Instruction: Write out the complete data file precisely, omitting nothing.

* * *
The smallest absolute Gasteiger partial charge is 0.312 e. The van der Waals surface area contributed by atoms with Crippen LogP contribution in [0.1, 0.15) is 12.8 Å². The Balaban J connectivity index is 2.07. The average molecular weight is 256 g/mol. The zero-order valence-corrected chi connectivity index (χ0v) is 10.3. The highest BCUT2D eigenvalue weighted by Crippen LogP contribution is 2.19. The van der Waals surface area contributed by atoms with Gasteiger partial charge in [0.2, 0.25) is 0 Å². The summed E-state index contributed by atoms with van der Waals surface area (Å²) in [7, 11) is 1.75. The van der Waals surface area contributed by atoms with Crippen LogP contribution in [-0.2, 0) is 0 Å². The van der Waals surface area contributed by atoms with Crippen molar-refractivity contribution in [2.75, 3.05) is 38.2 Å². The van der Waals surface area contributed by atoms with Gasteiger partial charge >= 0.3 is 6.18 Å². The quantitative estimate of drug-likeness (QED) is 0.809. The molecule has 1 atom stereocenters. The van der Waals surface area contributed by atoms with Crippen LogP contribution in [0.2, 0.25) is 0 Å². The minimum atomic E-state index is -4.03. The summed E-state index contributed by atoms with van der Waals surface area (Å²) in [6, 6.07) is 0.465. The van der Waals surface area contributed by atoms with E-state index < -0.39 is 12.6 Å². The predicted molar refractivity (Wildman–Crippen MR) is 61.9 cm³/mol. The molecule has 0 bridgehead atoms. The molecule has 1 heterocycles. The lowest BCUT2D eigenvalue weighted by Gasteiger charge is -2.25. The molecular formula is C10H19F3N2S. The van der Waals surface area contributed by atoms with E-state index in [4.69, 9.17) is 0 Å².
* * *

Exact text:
The smallest absolute Gasteiger partial charge is 0.312 e. The van der Waals surface area contributed by atoms with Crippen LogP contribution in [0.1, 0.15) is 12.8 Å². The Balaban J connectivity index is 2.07. The average molecular weight is 256 g/mol. The zero-order valence-corrected chi connectivity index (χ0v) is 10.3. The highest BCUT2D eigenvalue weighted by Crippen LogP contribution is 2.19. The van der Waals surface area contributed by atoms with Gasteiger partial charge in [0.2, 0.25) is 0 Å². The summed E-state index contributed by atoms with van der Waals surface area (Å²) in [7, 11) is 1.75. The van der Waals surface area contributed by atoms with Crippen LogP contribution in [-0.2, 0) is 0 Å². The van der Waals surface area contributed by atoms with Crippen molar-refractivity contribution in [2.75, 3.05) is 38.2 Å². The van der Waals surface area contributed by atoms with Gasteiger partial charge >= 0.3 is 6.18 Å². The quantitative estimate of drug-likeness (QED) is 0.809. The molecule has 1 atom stereocenters. The van der Waals surface area contributed by atoms with Crippen LogP contribution in [0.2, 0.25) is 0 Å². The minimum atomic E-state index is -4.03. The summed E-state index contributed by atoms with van der Waals surface area (Å²) in [6, 6.07) is 0.465. The van der Waals surface area contributed by atoms with E-state index < -0.39 is 12.6 Å². The predicted molar refractivity (Wildman–Crippen MR) is 61.9 cm³/mol. The molecule has 0 bridgehead atoms. The molecule has 1 heterocycles. The lowest BCUT2D eigenvalue weighted by Gasteiger charge is -2.25. The molecular formula is C10H19F3N2S. The van der Waals surface area contributed by atoms with E-state index in [4.69, 9.17) is 0 Å².